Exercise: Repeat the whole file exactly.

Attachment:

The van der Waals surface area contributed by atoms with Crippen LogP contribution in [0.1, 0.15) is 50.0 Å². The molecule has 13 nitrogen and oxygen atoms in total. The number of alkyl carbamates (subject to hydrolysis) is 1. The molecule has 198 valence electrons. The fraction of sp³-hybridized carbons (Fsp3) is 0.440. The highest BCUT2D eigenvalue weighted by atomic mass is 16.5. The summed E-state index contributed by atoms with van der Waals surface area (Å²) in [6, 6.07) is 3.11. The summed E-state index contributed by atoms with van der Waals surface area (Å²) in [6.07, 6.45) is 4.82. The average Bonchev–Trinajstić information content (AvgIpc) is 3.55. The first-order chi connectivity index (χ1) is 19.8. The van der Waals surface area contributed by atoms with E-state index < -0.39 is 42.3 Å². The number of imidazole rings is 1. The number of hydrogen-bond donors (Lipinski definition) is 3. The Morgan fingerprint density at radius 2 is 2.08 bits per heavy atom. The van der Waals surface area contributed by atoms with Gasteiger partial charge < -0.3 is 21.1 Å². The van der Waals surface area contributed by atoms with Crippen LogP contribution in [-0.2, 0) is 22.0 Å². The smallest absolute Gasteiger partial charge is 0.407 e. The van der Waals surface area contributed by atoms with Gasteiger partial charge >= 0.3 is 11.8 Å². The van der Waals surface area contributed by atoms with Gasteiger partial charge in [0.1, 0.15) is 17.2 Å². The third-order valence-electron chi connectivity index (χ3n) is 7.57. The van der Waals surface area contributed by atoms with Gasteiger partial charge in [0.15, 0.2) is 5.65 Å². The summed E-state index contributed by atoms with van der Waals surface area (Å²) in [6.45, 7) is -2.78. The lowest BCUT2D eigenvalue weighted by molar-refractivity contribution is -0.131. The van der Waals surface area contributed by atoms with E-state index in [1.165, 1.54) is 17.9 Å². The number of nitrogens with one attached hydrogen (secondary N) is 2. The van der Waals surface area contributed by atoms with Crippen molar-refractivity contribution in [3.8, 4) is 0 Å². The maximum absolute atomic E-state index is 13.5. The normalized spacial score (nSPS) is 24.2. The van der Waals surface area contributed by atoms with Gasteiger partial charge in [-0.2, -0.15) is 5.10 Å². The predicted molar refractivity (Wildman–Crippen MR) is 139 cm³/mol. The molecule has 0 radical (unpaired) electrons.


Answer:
The van der Waals surface area contributed by atoms with Crippen LogP contribution in [0.1, 0.15) is 50.0 Å². The molecule has 13 nitrogen and oxygen atoms in total. The number of alkyl carbamates (subject to hydrolysis) is 1. The molecule has 198 valence electrons. The fraction of sp³-hybridized carbons (Fsp3) is 0.440. The highest BCUT2D eigenvalue weighted by atomic mass is 16.5. The summed E-state index contributed by atoms with van der Waals surface area (Å²) in [6, 6.07) is 3.11. The summed E-state index contributed by atoms with van der Waals surface area (Å²) in [6.07, 6.45) is 4.82. The average Bonchev–Trinajstić information content (AvgIpc) is 3.55. The first-order chi connectivity index (χ1) is 19.8. The van der Waals surface area contributed by atoms with E-state index < -0.39 is 42.3 Å². The number of imidazole rings is 1. The number of hydrogen-bond donors (Lipinski definition) is 3. The Morgan fingerprint density at radius 2 is 2.08 bits per heavy atom. The van der Waals surface area contributed by atoms with Gasteiger partial charge < -0.3 is 21.1 Å². The van der Waals surface area contributed by atoms with Crippen LogP contribution in [-0.2, 0) is 22.0 Å². The smallest absolute Gasteiger partial charge is 0.407 e. The van der Waals surface area contributed by atoms with Gasteiger partial charge >= 0.3 is 11.8 Å². The van der Waals surface area contributed by atoms with Gasteiger partial charge in [0.1, 0.15) is 17.2 Å². The third-order valence-electron chi connectivity index (χ3n) is 7.57. The van der Waals surface area contributed by atoms with Gasteiger partial charge in [0.15, 0.2) is 5.65 Å². The summed E-state index contributed by atoms with van der Waals surface area (Å²) in [6.45, 7) is -2.78. The lowest BCUT2D eigenvalue weighted by molar-refractivity contribution is -0.131. The van der Waals surface area contributed by atoms with E-state index in [1.165, 1.54) is 17.9 Å². The number of nitrogens with one attached hydrogen (secondary N) is 2. The van der Waals surface area contributed by atoms with Crippen molar-refractivity contribution in [3.8, 4) is 0 Å². The maximum absolute atomic E-state index is 13.5. The normalized spacial score (nSPS) is 24.2. The van der Waals surface area contributed by atoms with Gasteiger partial charge in [-0.2, -0.15) is 5.10 Å². The predicted molar refractivity (Wildman–Crippen MR) is 139 cm³/mol. The molecule has 0 radical (unpaired) electrons.